What is the Trust Registration Service?
New anti-money laundering legislation (the Regulations) was introduced in the UK on 26 June 2017 as part of the increasing global demand for transparency surrounding trusts.
Since then, the scope of the Regulations has been extended and widened numerous times and now covers the majority of UK trusts (whether or not they are chargeable to tax) and some non-UK trusts. They can also apply in more obscure situations, such as certain types of property ownership and estates that have been in administration for over two years.
The Regulations require trustees to maintain a written record of the ‘beneficial owners of the trust. The term ‘beneficial owner’ has an extended meaning and includes settlors (the persons who set up the trust during their lifetime or on death), trustees, beneficiaries, beneficiaries, classes of beneficiaries, protectors and any individuals exerting control or influence over the trust.
Under the Regulations, trustees must register details of the trust and its beneficial owners with HMRC on the Trust Registration Service (TRS) and ensure that its information is kept up to date. Certain types of trusts are expressly excluded from the requirement to register.
Although certain organisations, such as law enforcement agencies, can access the information on the TRS, it will not be open to public inspection.
What type of information is held on the TRS?
The details that are required to be recorded on the TRS include:
- The full name of the trust and the date it was established;
- whether the trust owns UK land or property;
- the country in which the trust is tax resident;
- For the settlor and trustees – name, address, contact details, date of birth, national insurance number or passport number, country of nationality and tax residence;
- For other beneficial owners – name, date of birth, national insurance number, the nature and extent of their beneficial interest in the trust, country of nationality and tax residence, and whether or not they have mental capacity.
In addition to the above information, for trusts with a tax liability to income tax, capital gains tax, inheritance tax or stamp duty land tax, details of the assets in the trust and their approximate value need to be entered. These types of trusts are known as taxable trusts. Trusts not liable to tax are not required to report the assets.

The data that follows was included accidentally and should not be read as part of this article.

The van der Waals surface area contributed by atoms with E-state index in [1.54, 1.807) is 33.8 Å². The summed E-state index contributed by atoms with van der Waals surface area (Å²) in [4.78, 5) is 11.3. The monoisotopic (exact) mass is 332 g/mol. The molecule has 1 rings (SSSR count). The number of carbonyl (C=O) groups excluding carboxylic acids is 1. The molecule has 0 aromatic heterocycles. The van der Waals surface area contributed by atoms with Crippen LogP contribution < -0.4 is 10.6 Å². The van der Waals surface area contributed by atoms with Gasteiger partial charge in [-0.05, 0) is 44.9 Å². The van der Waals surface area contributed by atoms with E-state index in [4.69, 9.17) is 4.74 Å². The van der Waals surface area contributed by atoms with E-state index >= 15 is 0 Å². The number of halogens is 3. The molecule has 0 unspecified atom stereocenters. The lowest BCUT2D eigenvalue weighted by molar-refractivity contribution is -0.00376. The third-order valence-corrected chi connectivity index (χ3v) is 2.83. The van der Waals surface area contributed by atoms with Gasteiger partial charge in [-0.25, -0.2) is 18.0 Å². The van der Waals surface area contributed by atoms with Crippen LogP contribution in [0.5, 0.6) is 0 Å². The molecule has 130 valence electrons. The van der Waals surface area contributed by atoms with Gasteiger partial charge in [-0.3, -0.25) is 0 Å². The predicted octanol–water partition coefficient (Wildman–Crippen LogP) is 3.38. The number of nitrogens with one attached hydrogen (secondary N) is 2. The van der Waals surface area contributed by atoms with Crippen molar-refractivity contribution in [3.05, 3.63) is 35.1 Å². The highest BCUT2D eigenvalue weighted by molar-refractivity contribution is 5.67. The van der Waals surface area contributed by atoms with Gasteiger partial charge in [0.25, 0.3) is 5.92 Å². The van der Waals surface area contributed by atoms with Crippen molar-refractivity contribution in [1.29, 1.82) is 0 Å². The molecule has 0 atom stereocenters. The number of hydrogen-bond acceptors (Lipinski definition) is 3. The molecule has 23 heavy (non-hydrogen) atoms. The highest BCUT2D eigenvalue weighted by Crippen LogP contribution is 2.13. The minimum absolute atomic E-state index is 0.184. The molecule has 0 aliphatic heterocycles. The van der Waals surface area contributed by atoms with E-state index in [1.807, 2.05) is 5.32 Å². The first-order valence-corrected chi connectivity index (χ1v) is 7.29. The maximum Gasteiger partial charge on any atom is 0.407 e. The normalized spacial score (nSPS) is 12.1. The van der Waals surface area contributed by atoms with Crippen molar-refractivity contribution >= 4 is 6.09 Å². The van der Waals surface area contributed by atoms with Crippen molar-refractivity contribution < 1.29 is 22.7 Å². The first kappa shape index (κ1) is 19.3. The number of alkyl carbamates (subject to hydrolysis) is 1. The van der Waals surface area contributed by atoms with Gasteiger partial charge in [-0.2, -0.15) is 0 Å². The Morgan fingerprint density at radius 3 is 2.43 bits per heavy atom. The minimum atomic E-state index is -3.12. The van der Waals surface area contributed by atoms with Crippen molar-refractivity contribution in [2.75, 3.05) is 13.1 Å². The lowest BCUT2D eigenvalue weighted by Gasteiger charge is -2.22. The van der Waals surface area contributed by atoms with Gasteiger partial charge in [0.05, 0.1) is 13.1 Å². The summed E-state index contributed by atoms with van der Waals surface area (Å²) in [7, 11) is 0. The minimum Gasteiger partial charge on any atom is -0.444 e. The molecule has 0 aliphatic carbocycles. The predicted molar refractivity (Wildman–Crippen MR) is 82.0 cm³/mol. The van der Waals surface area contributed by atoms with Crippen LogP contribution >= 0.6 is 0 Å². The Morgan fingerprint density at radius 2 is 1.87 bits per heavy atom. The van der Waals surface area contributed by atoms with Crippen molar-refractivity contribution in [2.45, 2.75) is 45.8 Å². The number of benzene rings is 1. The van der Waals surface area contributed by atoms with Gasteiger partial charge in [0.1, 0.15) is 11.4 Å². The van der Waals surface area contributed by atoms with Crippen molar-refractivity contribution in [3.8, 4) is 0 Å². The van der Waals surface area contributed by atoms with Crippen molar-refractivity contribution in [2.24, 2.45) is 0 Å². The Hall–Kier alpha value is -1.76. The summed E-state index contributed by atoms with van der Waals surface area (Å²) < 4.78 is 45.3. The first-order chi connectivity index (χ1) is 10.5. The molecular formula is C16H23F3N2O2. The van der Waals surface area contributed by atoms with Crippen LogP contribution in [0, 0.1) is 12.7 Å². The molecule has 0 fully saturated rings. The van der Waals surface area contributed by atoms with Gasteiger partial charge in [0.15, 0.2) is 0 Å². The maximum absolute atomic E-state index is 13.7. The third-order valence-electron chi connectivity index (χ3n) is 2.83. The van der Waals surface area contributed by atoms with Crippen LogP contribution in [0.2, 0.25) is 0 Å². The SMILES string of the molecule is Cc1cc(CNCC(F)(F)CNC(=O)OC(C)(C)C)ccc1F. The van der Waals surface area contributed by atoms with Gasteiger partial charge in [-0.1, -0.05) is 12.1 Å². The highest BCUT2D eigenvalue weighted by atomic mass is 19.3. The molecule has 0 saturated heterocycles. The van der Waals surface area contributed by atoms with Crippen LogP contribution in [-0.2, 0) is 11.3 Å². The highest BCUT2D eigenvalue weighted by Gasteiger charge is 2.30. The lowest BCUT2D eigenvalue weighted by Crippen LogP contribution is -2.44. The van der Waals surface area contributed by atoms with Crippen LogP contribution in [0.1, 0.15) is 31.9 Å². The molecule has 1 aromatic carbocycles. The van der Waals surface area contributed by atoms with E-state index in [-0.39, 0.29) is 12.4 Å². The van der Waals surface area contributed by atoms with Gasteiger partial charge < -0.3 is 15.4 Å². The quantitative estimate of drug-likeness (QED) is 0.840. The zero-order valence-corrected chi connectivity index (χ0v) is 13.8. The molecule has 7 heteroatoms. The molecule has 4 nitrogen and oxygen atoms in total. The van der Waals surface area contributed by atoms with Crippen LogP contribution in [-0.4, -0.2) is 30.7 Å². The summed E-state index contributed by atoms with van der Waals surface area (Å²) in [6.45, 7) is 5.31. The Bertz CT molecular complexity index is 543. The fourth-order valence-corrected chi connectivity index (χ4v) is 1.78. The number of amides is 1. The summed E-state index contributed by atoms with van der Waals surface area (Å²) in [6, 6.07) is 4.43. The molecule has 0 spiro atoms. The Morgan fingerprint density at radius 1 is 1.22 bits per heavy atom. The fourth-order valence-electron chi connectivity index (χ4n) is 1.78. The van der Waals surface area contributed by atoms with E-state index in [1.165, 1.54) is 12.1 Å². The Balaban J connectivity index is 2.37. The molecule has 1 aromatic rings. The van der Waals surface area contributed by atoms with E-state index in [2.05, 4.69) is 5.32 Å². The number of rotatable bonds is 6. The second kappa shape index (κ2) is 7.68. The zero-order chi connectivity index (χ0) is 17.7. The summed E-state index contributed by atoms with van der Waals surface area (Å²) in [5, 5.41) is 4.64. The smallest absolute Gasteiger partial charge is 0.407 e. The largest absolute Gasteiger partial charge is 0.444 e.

For taxable trusts set up before 6 April 2021, the registration deadline is 31 January following the end of the tax year in which the tax liability arises, or if the trust becomes liable to income tax or capital gains tax for the first time, the slightly earlier deadline of 5 October following the end of the tax year applies.
For taxable trusts set up on or after 6 April 2021, the registration deadline is within 90 days of the date the trust becomes liable to pay tax.
Trusts that are not liable to pay tax and that existed on or after 6 October 2020 must register within 90 days of the date the trust was first set up or, if later, within 90 days of the trust first becoming registerable.
What else do I need to do?
Under the Regulations, once the initial registration of the trust on the TRS has been made, the trustees have the following ongoing obligations:
- To maintain accurate, up-to-date written records about the trust and its beneficial owners.
- On request, to share this information with the trust’s professional advisers, such as investment managers, accountants, solicitors and financial institutions.
- To inform the trust’s professional advisers of any changes to this information within 14 days of the change so that they can update any bodies or organisations who have previously requested the information.
- Ensure that the information on the TRS is correct and up to date by complying with the requirement to update the TRS within 90 days of any change.
- For any tax year for which a tax return is required, make an annual declaration on the TRS that the information held is up to date or that there have not been any changes to report in that tax year. The deadline for this annual declaration is 31 January, following the end of the tax year.
Are there penalties for non-compliance?
Yes! According to HMRC’s guidance, the penalty for failing to register a trust by the relevant deadline is £5,000, but only where that is due to the deliberate behaviour of the trustees. The guidance states that ‘there will be no penalty for a first offence of failure to register or late registration of a trust unless that failure is shown to be due to deliberate behaviour on the part of the trustees’. A similar £5,000 penalty applies for failing to keep the information on the TRS up to date, but again only where this is deliberate.
How can we help?
If you are a trustee, you can choose to register and maintain the trust yourself or appoint an agent to do this for you. Lester Aldridge can act as an agent for you, and our experienced team can review the trust and confirm whether or not it needs to be registered and by what date. We can register the trust on the TRS on behalf of the trustees and help keep the information on the TRS up to date.
If you feel that you could benefit from any assistance, then please get in touch with us at online.enquiries@LA-law.com or call on 01202 786272.